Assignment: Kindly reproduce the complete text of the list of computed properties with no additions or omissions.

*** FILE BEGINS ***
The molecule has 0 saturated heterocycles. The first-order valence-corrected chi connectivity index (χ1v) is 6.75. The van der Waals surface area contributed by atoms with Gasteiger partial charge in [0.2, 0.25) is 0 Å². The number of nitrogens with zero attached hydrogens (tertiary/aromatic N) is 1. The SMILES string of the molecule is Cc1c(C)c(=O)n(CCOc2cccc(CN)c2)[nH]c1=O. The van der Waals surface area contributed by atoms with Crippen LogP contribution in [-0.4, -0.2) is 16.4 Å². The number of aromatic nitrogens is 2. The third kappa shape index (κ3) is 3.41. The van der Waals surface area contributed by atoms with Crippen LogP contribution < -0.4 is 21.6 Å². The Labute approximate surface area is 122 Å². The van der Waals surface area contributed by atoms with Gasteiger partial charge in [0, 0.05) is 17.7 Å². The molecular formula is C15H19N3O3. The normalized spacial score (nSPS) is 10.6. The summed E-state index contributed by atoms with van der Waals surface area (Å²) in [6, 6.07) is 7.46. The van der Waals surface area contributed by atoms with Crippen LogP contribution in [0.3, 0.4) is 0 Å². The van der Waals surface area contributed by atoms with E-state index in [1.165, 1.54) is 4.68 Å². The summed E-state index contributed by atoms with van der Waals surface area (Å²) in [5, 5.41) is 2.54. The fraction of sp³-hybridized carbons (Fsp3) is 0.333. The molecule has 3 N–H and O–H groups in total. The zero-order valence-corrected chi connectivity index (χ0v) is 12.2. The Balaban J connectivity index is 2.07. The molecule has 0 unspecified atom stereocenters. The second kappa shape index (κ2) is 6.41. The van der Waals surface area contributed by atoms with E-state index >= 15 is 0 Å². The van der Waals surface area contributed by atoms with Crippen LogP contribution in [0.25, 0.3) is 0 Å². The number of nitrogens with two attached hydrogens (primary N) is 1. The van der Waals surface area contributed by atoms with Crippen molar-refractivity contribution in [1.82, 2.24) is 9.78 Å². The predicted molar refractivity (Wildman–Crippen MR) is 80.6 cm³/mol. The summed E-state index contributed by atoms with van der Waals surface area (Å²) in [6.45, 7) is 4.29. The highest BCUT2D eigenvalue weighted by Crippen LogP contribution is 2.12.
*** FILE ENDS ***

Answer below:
The molecule has 0 saturated heterocycles. The first-order valence-corrected chi connectivity index (χ1v) is 6.75. The van der Waals surface area contributed by atoms with Gasteiger partial charge in [0.2, 0.25) is 0 Å². The number of nitrogens with zero attached hydrogens (tertiary/aromatic N) is 1. The SMILES string of the molecule is Cc1c(C)c(=O)n(CCOc2cccc(CN)c2)[nH]c1=O. The van der Waals surface area contributed by atoms with Crippen LogP contribution in [-0.4, -0.2) is 16.4 Å². The number of aromatic nitrogens is 2. The third kappa shape index (κ3) is 3.41. The van der Waals surface area contributed by atoms with Crippen LogP contribution < -0.4 is 21.6 Å². The Labute approximate surface area is 122 Å². The van der Waals surface area contributed by atoms with Gasteiger partial charge in [0, 0.05) is 17.7 Å². The molecular formula is C15H19N3O3. The normalized spacial score (nSPS) is 10.6. The summed E-state index contributed by atoms with van der Waals surface area (Å²) in [6, 6.07) is 7.46. The van der Waals surface area contributed by atoms with Crippen LogP contribution in [0.3, 0.4) is 0 Å². The van der Waals surface area contributed by atoms with E-state index in [1.165, 1.54) is 4.68 Å². The summed E-state index contributed by atoms with van der Waals surface area (Å²) in [5, 5.41) is 2.54. The fraction of sp³-hybridized carbons (Fsp3) is 0.333. The molecule has 3 N–H and O–H groups in total. The zero-order valence-corrected chi connectivity index (χ0v) is 12.2. The Balaban J connectivity index is 2.07. The molecule has 0 unspecified atom stereocenters. The second kappa shape index (κ2) is 6.41. The van der Waals surface area contributed by atoms with E-state index >= 15 is 0 Å². The van der Waals surface area contributed by atoms with Crippen LogP contribution in [0.25, 0.3) is 0 Å². The number of nitrogens with two attached hydrogens (primary N) is 1. The van der Waals surface area contributed by atoms with Crippen molar-refractivity contribution in [1.82, 2.24) is 9.78 Å². The predicted molar refractivity (Wildman–Crippen MR) is 80.6 cm³/mol. The summed E-state index contributed by atoms with van der Waals surface area (Å²) in [6.45, 7) is 4.29. The highest BCUT2D eigenvalue weighted by Crippen LogP contribution is 2.12.